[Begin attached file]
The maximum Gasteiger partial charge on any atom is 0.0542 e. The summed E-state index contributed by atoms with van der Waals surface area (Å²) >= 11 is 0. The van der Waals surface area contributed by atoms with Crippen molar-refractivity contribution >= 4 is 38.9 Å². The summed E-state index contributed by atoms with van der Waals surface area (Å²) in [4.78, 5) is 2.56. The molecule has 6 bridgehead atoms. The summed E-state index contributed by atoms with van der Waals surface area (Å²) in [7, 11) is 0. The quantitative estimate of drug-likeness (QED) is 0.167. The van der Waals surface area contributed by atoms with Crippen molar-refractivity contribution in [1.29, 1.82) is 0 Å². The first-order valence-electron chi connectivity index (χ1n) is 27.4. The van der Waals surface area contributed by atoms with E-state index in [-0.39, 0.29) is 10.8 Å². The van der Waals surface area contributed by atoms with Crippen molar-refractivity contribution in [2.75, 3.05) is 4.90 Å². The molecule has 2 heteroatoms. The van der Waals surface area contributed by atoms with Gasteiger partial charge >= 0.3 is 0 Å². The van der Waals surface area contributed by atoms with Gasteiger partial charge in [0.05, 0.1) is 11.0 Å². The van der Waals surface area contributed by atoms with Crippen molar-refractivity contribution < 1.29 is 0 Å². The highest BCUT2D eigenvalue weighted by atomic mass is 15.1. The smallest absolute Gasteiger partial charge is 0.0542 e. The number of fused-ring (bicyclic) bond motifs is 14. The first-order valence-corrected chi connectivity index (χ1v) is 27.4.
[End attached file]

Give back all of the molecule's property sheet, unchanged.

The maximum Gasteiger partial charge on any atom is 0.0542 e. The summed E-state index contributed by atoms with van der Waals surface area (Å²) >= 11 is 0. The van der Waals surface area contributed by atoms with Crippen molar-refractivity contribution >= 4 is 38.9 Å². The summed E-state index contributed by atoms with van der Waals surface area (Å²) in [4.78, 5) is 2.56. The molecule has 6 bridgehead atoms. The summed E-state index contributed by atoms with van der Waals surface area (Å²) in [7, 11) is 0. The quantitative estimate of drug-likeness (QED) is 0.167. The van der Waals surface area contributed by atoms with Crippen molar-refractivity contribution in [1.29, 1.82) is 0 Å². The first-order valence-electron chi connectivity index (χ1n) is 27.4. The van der Waals surface area contributed by atoms with E-state index in [-0.39, 0.29) is 10.8 Å². The van der Waals surface area contributed by atoms with Crippen molar-refractivity contribution in [2.75, 3.05) is 4.90 Å². The molecule has 2 heteroatoms. The van der Waals surface area contributed by atoms with Gasteiger partial charge >= 0.3 is 0 Å². The van der Waals surface area contributed by atoms with Gasteiger partial charge in [0.05, 0.1) is 11.0 Å². The van der Waals surface area contributed by atoms with Crippen molar-refractivity contribution < 1.29 is 0 Å². The highest BCUT2D eigenvalue weighted by atomic mass is 15.1. The smallest absolute Gasteiger partial charge is 0.0542 e. The number of fused-ring (bicyclic) bond motifs is 14. The first-order valence-corrected chi connectivity index (χ1v) is 27.4.